For those of you who don't know of him, Al Mohler is the president of the Southern Baptist Theological Seminary in Louisville, the flagship seminary of the Southern Baptist Convention. In some Baptist circles he is almost venerated, in others, well... not so much.
My step-grandfather, Wendell Garrison, is the former president of the Illinois Baptist State Association and served on the Southern Baptist Convention Executive Committee from 1976-1984. He has long been a leading moderate voice among Southern Baptists, and is perhaps the most respected Southern Baptist pastor in Illinois. He is also no fan of Al Mohler, seeing him as more of a politician than a pastor, and more of a polemical bully than a scholar. In his mind, Mohler represents everything that has gone wrong with the Southern Baptist convention.
Living in Louisville, however, I didn't need my step-grandfather's growing frustration to poison me to Al Mohler. I just need my own eyes and ears. Mohler's often-inflammatory rhetoric, rhetoric that paints his opponents as little anti-Christs seeking to ruin "Biblical" Christianity, is enough to make any fair-minded Christian sick to their stomach. Worse, too many of his disciples treat him as a quasi-God, a semi-divine being whose utterances are as close to the Word of God as humans ever get. I've seen too many star-struck students fawning all over him not to wonder what it is, exactly, that they serve in the seminary's cafeteria.
This year around Christmas I had the exquisite pleasure to spend a few days with my grandparents in their home in Swansea, Illinois, just on the Illinois side of St. Louis. Wendell and I spent long hours talking theology and church politics before we finally, and quite nervously, broached the divisive subject of homosexuality. While my views on the subject have changed a great deal over the past few years, as I've moved from a fundamentalist/literalist position to my current theology, I was never quite sure how to talk to my step-grandfather. After all, not only is he a fairly old man now - which in my mind has always unconsciously (and wrongly!) been associated with conservativism - he is also a retired Southern Baptist pastor. In all my life I'd never met a Southern Baptist who publicly professed anything other than that homosexuality is a vile sin, condemned unequivocally by the very Word of God.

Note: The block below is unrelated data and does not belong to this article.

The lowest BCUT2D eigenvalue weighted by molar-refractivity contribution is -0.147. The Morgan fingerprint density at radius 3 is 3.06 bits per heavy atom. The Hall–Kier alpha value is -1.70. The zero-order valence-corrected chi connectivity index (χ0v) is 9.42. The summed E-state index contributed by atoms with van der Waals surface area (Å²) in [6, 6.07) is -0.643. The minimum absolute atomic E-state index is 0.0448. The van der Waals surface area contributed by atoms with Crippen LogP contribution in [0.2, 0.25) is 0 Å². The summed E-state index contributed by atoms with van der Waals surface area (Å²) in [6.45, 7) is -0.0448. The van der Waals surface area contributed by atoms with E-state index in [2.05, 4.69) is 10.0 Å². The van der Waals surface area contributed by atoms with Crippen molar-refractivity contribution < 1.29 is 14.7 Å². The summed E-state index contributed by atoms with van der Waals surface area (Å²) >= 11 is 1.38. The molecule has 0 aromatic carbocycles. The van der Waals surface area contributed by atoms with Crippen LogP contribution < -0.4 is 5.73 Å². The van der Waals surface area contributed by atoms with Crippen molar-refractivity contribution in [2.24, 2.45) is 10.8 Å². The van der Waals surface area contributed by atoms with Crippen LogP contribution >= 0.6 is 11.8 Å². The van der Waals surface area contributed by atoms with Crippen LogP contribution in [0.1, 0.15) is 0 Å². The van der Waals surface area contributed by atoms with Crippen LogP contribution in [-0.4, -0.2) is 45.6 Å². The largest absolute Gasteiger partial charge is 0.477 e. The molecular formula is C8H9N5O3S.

Wendell eased into the subject by talking about how much Southern Baptists have changed during his lifetime.
We've always had a strong concept of the separation of Church and State, he told me, but now that we're starting to taste some political power we're selling out our most treasured ideals.
He moved from that to the subject of Biblical literalism, saying that Southern Baptists today have wedded themselves to a thoroughly modern reading of the Bible, a reading that he thinks is unsupported by the text itself. On the subject of inerrancy, he said,
Tell where the Bible itself says that it is inerrant! It isn't there. You can't say that the Bible is your primary religious authority, and say that the Bible is inerrant, because the Bible itself makes no such claim. And I don't feel like making claims about the Bible for the Bible. If it doesn't think that it is inerrant, I see no reason to impose that view on it.